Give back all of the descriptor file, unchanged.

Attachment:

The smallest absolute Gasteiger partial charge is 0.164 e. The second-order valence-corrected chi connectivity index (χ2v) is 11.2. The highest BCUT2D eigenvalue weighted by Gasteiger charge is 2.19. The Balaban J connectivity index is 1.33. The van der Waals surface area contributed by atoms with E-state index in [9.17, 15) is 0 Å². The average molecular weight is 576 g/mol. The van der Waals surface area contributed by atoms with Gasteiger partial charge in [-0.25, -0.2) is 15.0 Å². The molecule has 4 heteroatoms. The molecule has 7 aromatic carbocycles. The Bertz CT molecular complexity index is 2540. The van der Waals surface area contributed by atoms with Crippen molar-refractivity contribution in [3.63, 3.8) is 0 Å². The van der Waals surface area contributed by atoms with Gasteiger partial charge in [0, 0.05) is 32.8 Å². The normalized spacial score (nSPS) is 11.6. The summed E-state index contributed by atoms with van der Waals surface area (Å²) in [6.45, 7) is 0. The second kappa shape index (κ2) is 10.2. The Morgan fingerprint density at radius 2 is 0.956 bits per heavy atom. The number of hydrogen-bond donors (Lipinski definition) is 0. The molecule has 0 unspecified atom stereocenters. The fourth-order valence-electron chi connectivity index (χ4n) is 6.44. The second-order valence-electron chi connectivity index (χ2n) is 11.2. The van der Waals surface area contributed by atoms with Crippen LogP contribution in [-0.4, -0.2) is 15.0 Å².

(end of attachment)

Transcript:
The smallest absolute Gasteiger partial charge is 0.164 e. The second-order valence-corrected chi connectivity index (χ2v) is 11.2. The highest BCUT2D eigenvalue weighted by Gasteiger charge is 2.19. The Balaban J connectivity index is 1.33. The van der Waals surface area contributed by atoms with E-state index in [9.17, 15) is 0 Å². The average molecular weight is 576 g/mol. The van der Waals surface area contributed by atoms with Gasteiger partial charge in [-0.25, -0.2) is 15.0 Å². The molecule has 4 heteroatoms. The molecule has 7 aromatic carbocycles. The Bertz CT molecular complexity index is 2540. The van der Waals surface area contributed by atoms with Crippen molar-refractivity contribution in [3.63, 3.8) is 0 Å². The van der Waals surface area contributed by atoms with Gasteiger partial charge in [0, 0.05) is 32.8 Å². The normalized spacial score (nSPS) is 11.6. The summed E-state index contributed by atoms with van der Waals surface area (Å²) in [6.45, 7) is 0. The second kappa shape index (κ2) is 10.2. The Morgan fingerprint density at radius 2 is 0.956 bits per heavy atom. The number of hydrogen-bond donors (Lipinski definition) is 0. The molecule has 0 unspecified atom stereocenters. The fourth-order valence-electron chi connectivity index (χ4n) is 6.44. The second-order valence-electron chi connectivity index (χ2n) is 11.2. The van der Waals surface area contributed by atoms with Crippen LogP contribution in [-0.4, -0.2) is 15.0 Å².